The Coming Social Gaming Revolution | Vegas Seven

In this week’s Green Felt Journal, I take a look at what changes might be afoot on casino floors across the country:

Since the recession, however, slot machines have lost ground to tables. Last year, tables statewide earned 35 percent of total gaming win. That doesn’t sound like a big shift—5 percentage points over just as many years—but the original shift in dominance from tables to slot machines was just as gradual.

via The Coming Social Gaming Revolution | Vegas Seven.

The point I wanted to make here is that we can’t assume that casinos ten years for now are going to look exactly like casinos today. It’s been a little more than a decade since widespread adoption of ticket in/ticket out and multi-denom machines changed slot gaming. I think that Dr. Andrade’s work raises all sorts of interesting questions about how people are going to play in the future.

The Online Gaming Debate: Not So Fast, Congress | Vegas Seven

In this week’s Green Felt Journal, I propose a possible solution to the current schism between pro- and anti-online gaming forces in Congress (and the gaming industry):

With both sides ratcheting up their lobbying, though, it seems that Congress is painting itself into a corner without a way forward or compromise that will satisfy everyone.

But maybe there is.

via The Online Gaming Debate: Not So Fast, Congress | Vegas Seven.

I think this column could have been a few thousand words if I had the print space available (I don’t). The more I think about it, the more sensible another national look at gambling’s impact seems.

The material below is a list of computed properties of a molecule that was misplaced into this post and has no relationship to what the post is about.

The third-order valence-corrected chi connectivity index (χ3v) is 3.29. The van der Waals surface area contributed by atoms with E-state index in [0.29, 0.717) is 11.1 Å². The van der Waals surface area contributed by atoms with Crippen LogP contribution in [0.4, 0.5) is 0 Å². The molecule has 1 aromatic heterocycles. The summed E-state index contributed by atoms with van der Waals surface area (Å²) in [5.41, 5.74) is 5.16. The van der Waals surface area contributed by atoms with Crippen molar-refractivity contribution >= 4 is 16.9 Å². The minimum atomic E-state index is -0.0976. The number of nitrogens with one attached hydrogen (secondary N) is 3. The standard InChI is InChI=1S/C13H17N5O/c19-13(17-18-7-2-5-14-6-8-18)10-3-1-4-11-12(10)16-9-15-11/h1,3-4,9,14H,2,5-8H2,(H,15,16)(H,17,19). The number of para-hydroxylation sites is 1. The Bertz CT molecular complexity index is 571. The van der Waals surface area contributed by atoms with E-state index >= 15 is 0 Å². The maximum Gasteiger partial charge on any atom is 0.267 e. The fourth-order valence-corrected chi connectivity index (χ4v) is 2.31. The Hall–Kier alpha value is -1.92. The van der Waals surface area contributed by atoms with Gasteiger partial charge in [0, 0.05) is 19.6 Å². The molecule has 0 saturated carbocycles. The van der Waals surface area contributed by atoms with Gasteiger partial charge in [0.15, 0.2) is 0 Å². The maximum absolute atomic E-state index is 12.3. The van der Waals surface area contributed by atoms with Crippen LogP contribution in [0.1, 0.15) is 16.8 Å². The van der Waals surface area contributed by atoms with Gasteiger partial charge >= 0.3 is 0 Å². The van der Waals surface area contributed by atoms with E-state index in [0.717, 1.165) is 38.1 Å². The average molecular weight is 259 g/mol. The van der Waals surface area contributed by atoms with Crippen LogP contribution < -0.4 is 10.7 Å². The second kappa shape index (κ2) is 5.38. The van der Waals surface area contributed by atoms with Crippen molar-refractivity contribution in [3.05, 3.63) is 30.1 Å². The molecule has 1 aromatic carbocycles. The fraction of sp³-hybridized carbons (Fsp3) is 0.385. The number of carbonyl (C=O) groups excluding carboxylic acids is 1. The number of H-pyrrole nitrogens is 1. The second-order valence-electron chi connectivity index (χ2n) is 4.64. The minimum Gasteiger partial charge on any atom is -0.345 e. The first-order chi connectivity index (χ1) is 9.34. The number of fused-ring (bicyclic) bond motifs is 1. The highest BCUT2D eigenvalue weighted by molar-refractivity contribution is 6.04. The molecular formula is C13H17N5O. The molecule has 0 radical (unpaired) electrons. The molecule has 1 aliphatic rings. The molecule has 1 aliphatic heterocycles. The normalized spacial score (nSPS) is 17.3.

What’s more, this study could also include credit play (and collection of credit) which is another issue currently in the news thanks to FinCEN’s proposal to force casino to vet the sources of high rollers’ funds. (For more about FinCEN, see my previous Green Felt Journal.)

The nature of gambling in the United States has changed remarkably since National Gambling Impact Study wrapped up in 1999. Online gaming is the most obvious difference, but the shift in where Las Vegas casinos make their money (increasingly, it’s international high rollers) is another change that has profound implications.

Everyone debating the nature of gambling today has something to gain from an in-depth study. With no clear direction presenting itself to Congress and a crying need for solid information, a new national study commission makes perfect sense.

Watch the Local Authors Panel from Henderson Libraries

I was honored to take part in the first Local Authors Panel as part of the big collection launch at the Paseo Verde Library on March 8. The panel was a fun, hour-long conversation about writing and Las Vegas.

If you weren’t part of the crowd, you can now see it in its entirety right here (sorry, I couldn’t find an embed option).

It was a good time had by all, and I’m hoping to take part in more events in the future. 

Needs of High Rollers, Government Leave Casinos in a Bind | Vegas Seven

In this week’s Green Felt Journal, I take a look at FinCEN, the federal bureau that, I think is going to make a big impact on Las Vegas in the near future:

Would-be high-rollers, take note: If you ever have a transaction of more than $10,000 at a casino, the staff there will gather information from you and file a report with the federal Financial Crimes Enforcement Network. You probably haven’t heard of FinCEN, but it’s a major player in our city’s biggest industry.

via Needs of High Rollers, Government Leave Casinos in a Bind | Vegas Seven.

As I suggest in the article, the tension between federal reporting guidelines and traditional credit practices has the potential to become a huge issue for Las Vegas.

New Lower Price for Roll the Bones ebook